In addition, with the Personal Insolvency Agreement procedures (but not with bankruptcy), the fact that you are endeavoring to pay off your debt in this manner must be published in a local and national newspaper.
I cannot imagine many retirees, or anyone else, desiring to be humiliated in this manner, nor do I believe they should.
Moreover, if the wheels fall off again and something arises that makes it difficult or impossible to maintain the repayments, as is more likely as we age, then you're back in trouble.
If you do not wish to declare bankruptcy, then the law establishes a routine and procedure for you to attempt to have your repayments reduced or frozen for a period of time if you choose one of the other two alternatives. Additional expenses that do not go away.
After declaring bankruptcy, I believe you should voluntarily set aside what you can and when you can, and then whittle away at the debt at your own pace and in your own time if you choose to (but are not required to by law). Consider as similar to the proverb ""a dollar down and a dollar a week.""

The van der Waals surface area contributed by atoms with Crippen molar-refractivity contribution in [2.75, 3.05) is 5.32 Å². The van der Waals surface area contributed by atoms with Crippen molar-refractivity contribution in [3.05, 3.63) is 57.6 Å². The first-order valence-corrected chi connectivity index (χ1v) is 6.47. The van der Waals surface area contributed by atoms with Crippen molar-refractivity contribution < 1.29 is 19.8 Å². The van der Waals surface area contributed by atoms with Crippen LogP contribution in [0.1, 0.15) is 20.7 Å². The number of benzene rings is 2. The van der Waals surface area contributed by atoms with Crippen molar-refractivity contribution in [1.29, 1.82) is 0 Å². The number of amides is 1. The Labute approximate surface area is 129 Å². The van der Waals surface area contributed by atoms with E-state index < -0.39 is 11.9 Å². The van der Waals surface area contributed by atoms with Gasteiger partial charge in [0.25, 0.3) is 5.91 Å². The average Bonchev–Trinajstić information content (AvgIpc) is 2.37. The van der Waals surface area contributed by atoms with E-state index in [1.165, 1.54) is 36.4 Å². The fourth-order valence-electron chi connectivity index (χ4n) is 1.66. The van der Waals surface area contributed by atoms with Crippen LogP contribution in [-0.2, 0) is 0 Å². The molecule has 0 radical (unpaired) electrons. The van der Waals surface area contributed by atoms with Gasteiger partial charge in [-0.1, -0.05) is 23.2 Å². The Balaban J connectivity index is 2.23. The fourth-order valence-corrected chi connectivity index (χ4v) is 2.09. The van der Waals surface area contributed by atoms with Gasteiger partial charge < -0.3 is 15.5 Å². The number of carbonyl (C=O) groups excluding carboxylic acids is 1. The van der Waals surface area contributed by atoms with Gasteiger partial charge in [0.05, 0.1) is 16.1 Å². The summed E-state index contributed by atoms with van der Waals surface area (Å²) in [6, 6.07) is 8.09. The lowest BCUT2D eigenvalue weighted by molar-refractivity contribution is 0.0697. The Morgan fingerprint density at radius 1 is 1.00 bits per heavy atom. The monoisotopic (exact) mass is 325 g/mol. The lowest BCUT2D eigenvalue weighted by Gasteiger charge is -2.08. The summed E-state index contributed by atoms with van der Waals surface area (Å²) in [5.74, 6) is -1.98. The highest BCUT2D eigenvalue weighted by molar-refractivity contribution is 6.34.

However, nobody can compel you to do so, as bankruptcy eliminates the type of debt I'm referring to.
In the vast majority of cases, bankruptcy lasts for three years, and at the conclusion of this period, you are never required to pay back this debt again. Some shady debt collectors (and there are a few) may inform you that you do, but this is incorrect.
Age pensioners also benefit from the fact that their bankruptcy is not publicized anywhere in the media. It is highly private. If you declare bankruptcy, you do not have to appear in court.
However, your bankruptcy is reported to commercial credit rating agencies for seven years, making it difficult, if not impossible, to obtain credit or a loan from traditional banking sources during that time.
If you file for bankruptcy, your credit cards will be cancelled. However, some banks now offer Visa debit cards, which can only be used if you have sufficient funds in your bank account to cover the cost of your purchases promptly.
The government also documents your bankruptcy status on a database known as the National Insolvency Index, which is accessible to the public for a fee and is permanent. I don't see how this would be a problem for retirees.